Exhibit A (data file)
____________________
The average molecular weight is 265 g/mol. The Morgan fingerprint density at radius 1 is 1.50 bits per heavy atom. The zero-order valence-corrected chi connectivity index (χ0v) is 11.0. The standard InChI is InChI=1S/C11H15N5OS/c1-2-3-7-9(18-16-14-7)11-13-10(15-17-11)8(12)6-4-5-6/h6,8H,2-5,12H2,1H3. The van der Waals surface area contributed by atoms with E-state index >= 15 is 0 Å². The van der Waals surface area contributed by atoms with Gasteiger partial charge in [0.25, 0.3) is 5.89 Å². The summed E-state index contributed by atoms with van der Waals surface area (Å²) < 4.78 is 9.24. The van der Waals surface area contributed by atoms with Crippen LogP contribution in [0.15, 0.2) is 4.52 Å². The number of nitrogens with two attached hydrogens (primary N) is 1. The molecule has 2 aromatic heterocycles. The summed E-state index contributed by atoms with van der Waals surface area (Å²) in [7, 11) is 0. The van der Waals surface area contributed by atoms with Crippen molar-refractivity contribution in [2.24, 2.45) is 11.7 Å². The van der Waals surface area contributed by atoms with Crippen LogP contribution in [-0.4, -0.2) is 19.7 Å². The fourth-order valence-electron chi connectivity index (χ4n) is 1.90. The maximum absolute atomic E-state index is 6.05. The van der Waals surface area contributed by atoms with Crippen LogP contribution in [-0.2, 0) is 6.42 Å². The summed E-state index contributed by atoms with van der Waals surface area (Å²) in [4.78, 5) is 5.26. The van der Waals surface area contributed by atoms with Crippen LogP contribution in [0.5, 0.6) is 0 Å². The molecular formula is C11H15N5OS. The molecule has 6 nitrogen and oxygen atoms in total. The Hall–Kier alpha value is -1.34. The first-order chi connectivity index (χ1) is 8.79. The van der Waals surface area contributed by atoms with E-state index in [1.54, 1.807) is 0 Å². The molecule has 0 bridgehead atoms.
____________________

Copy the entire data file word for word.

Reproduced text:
The average molecular weight is 265 g/mol. The Morgan fingerprint density at radius 1 is 1.50 bits per heavy atom. The zero-order valence-corrected chi connectivity index (χ0v) is 11.0. The standard InChI is InChI=1S/C11H15N5OS/c1-2-3-7-9(18-16-14-7)11-13-10(15-17-11)8(12)6-4-5-6/h6,8H,2-5,12H2,1H3. The van der Waals surface area contributed by atoms with E-state index >= 15 is 0 Å². The van der Waals surface area contributed by atoms with Gasteiger partial charge in [0.25, 0.3) is 5.89 Å². The summed E-state index contributed by atoms with van der Waals surface area (Å²) < 4.78 is 9.24. The van der Waals surface area contributed by atoms with Crippen LogP contribution in [0.15, 0.2) is 4.52 Å². The number of nitrogens with two attached hydrogens (primary N) is 1. The molecule has 2 aromatic heterocycles. The summed E-state index contributed by atoms with van der Waals surface area (Å²) in [7, 11) is 0. The van der Waals surface area contributed by atoms with Crippen molar-refractivity contribution in [2.24, 2.45) is 11.7 Å². The van der Waals surface area contributed by atoms with Crippen LogP contribution in [-0.4, -0.2) is 19.7 Å². The fourth-order valence-electron chi connectivity index (χ4n) is 1.90. The maximum absolute atomic E-state index is 6.05. The van der Waals surface area contributed by atoms with Crippen LogP contribution in [-0.2, 0) is 6.42 Å². The summed E-state index contributed by atoms with van der Waals surface area (Å²) in [4.78, 5) is 5.26. The van der Waals surface area contributed by atoms with Crippen LogP contribution in [0.5, 0.6) is 0 Å². The molecular formula is C11H15N5OS. The molecule has 6 nitrogen and oxygen atoms in total. The Hall–Kier alpha value is -1.34. The first-order chi connectivity index (χ1) is 8.79. The van der Waals surface area contributed by atoms with E-state index in [1.54, 1.807) is 0 Å². The molecule has 0 bridgehead atoms.